\$\begingroup\$ @Seagull Nowhere I write about incrementing. It's a fact that the maximum number representable by a float is (about) 3,4 *10^38, so that rules out overflowing in the strict sense (as meant by the OP). I don't see why the answer would be incorrect as is stands? \$\endgroup\$ – LukeG May 30 '17 at 20:20
  • 2
    \$\begingroup\$ @Seagull I think LukeG's answer is correct (even prior to the improvements in the edits) - his answer and mine just refer to different classes of needs. I like geeking out about float precision and limiting cases, while LukeG's looks at the issue a bit more broadly, with less emphasis on exacting precision needs. \$\endgroup\$ – DMGregory May 30 '17 at 20:23
12
\$\begingroup\$

How much precision does your game need?

A 32-bit float has 24 bits of precision. In other words, at time t, the precision is ±2-23 × t. (This isn't exactly correct, but it's close, and the exact details aren't terribly interesting.)

  • If you need 1ms precision, then after 1ms ÷ 2-23 = 8400 s = 2h 20m, a 32-bit float is no longer acceptable. A precision of 1ms is not necessary for most games, but it is considered necessary for musical applications.

  • If your game runs on a 144 Hz monitor, and you want frame-accurate graphics, then after 1 ÷ 144 Hz ÷ 2-23 = 58000 s = 16h, a 32-bit float is no longer acceptable. 16h is a long time to run a game, but it's not inconceivable. I bet a significant percentage of us have run a game for 16 hours in a single stretch--even if just because we left the game running and got some sleep. At that point, animations and physics updates would be reduced to below 144Hz.

If Unity's Time.deltaTime is calculated from a higher-precision clock, then you could use that and still get full precision. I don't know if this is true or not.

Side Note

Games and other programs on Windows often use GetTickCount() to figure out the time. Since it uses a 32-bit integer to count milliseconds, it wraps around about every 50 days, if you leave your computer on that long. I suspect that many games would hang, crash, or misbehave in bizarre ways if you were playing them at the 50-day mark.

Integers, like Windows' GetTickCount(), have a risk of overflow, whereas floats, like Unity's Time.time, have a risk of losing precision.

\$\endgroup\$
11
\$\begingroup\$

The other answers only speculate, so I wrote a simple Unity project and let it run for a while. After a couple hours this is the result:

  • UnityEngine.Time.time looses accuracy rather quickly. As expected, after running the game for 4 hours the values jump by 1 millisecond, and the inaccuracy does increase after that.
  • UnityEngine.Time.deltaTime keeps its initial sub-millisecond accuracy even after Unity has been running for hours. Thus it's virtually guaranteed that deltaTime is derived from a platform-dependent high resolution counter (which usually overflow after 10-1000 years). There remains a tiny risk that deltaTime will still lose precision on some platforms.

The inaccuracy of Time is an issue for everything that depends on UnityEngine.Time.time. One specific example is rotation (e.g. of a windmill), which is usually based on UnityEngine.Mathf.Sin(UnityEngine.Time.time*rotationSpeed). Even more of an issue is _Time which is explicitly used for animations by shaders. How high does the inaccuracy need to be before it starts to be noticable? 20-30 ms accuracy (2 days) should be the point where people who are aware of the issue, and pay close attention, will notice. At 50-100 ms (5-10 days) sensitive people who don't know about the problem will start figuring it out. From 200-300 ms (20-30 days) the problem will be obvious.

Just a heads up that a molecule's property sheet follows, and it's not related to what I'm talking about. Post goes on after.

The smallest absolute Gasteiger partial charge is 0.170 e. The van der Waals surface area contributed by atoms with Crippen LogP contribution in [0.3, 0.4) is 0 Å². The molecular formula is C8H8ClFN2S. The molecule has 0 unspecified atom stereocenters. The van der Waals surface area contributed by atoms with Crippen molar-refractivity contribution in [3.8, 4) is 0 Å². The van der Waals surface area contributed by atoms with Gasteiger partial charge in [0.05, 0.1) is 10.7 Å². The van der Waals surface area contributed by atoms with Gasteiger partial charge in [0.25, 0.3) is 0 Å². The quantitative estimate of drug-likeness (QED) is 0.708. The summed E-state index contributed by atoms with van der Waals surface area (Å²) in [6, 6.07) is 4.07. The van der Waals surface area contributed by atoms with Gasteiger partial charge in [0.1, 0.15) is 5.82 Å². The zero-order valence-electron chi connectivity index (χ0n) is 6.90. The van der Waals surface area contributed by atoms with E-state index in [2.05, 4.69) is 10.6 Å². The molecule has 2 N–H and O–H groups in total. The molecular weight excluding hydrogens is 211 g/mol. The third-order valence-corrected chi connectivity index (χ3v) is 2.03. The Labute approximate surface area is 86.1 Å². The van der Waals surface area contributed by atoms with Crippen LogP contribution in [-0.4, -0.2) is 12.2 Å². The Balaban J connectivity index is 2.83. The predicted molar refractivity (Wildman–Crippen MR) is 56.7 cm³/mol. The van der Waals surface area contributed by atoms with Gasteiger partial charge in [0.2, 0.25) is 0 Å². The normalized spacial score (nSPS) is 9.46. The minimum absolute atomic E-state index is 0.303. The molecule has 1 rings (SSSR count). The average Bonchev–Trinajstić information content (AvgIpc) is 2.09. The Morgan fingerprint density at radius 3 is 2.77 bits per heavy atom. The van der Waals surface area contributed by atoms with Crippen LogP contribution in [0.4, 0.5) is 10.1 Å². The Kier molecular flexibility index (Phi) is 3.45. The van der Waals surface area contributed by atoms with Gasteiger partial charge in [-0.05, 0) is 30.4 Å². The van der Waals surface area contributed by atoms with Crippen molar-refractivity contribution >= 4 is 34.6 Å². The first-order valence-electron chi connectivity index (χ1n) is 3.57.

So far I haven't tested the accuracy of _SinTime,_CosTime, and Unity_DeltaTime, so I can't comment on these.

This is the Script I've used for testing. It's attached to a UI.Text element, the Player Settings of the project allow the project to run while in the background, and VSync in Quality Settings is set to Every Second V Blank:

public class Time : UnityEngine.MonoBehaviour {
    void Start () {
        LastTime = (double)UnityEngine.Time.time;
        StartTime =  System.DateTime.Now;
        LastPrintTime =  System.DateTime.Now;
    }
    double LastTime;
    System.DateTime StartTime;
    System.DateTime LastPrintTime;
    void Update () {
        double deltaTimeError = (double)UnityEngine.Time.deltaTime - ((double)UnityEngine.Time.time - LastTime);
        if (System.DateTime.Now - LastPrintTime  > System.TimeSpan.FromMilliseconds(1000))
        {
            GetComponent<UnityEngine.UI.Text>().text = "StartTime: " + StartTime.ToLongTimeString()
                + "\nCurrentTime: " + System.DateTime.Now.ToLongTimeString()
                + "\n\nTime.deltaTime: " + UnityEngine.Time.deltaTime.ToString("0.000000")
                + "\nTime.time - LastTime: " + ((float)(UnityEngine.Time.time - LastTime)).ToString("0.000000")
                + "\nAbsolute Error: " +  System.Math.Abs(deltaTimeError).ToString("0.000E0");
            LastPrintTime = System.DateTime.Now;
        }
        LastTime = UnityEngine.Time.time;       
    }
}

enter image description hereenter image description hereenter image description here enter image description here

If you're wondering about the 0.033203 value, I'm pretty sure that's actually 0.033203125, which has a binary floating point representation of 00111101000010000000000000000000. Notice the many 0s in the mantissa.

Workarounds

Most genres do not need a workaround. Most players won't even play a game for 100 hours total, so investing money to fix a problem people will only notice after a hypothetical few days of continuous playtime is economically not viable. Unfortunately I cannot come up with a simple universal workaround that fixes the entirety of the problem without carrying along some significant drawbacks.

\$\endgroup\$

Your Answer

By clicking “Post Your Answer”, you agree to our terms of service, privacy policy and cookie policy

Not the answer you're looking for? Browse other questions tagged or ask your own question.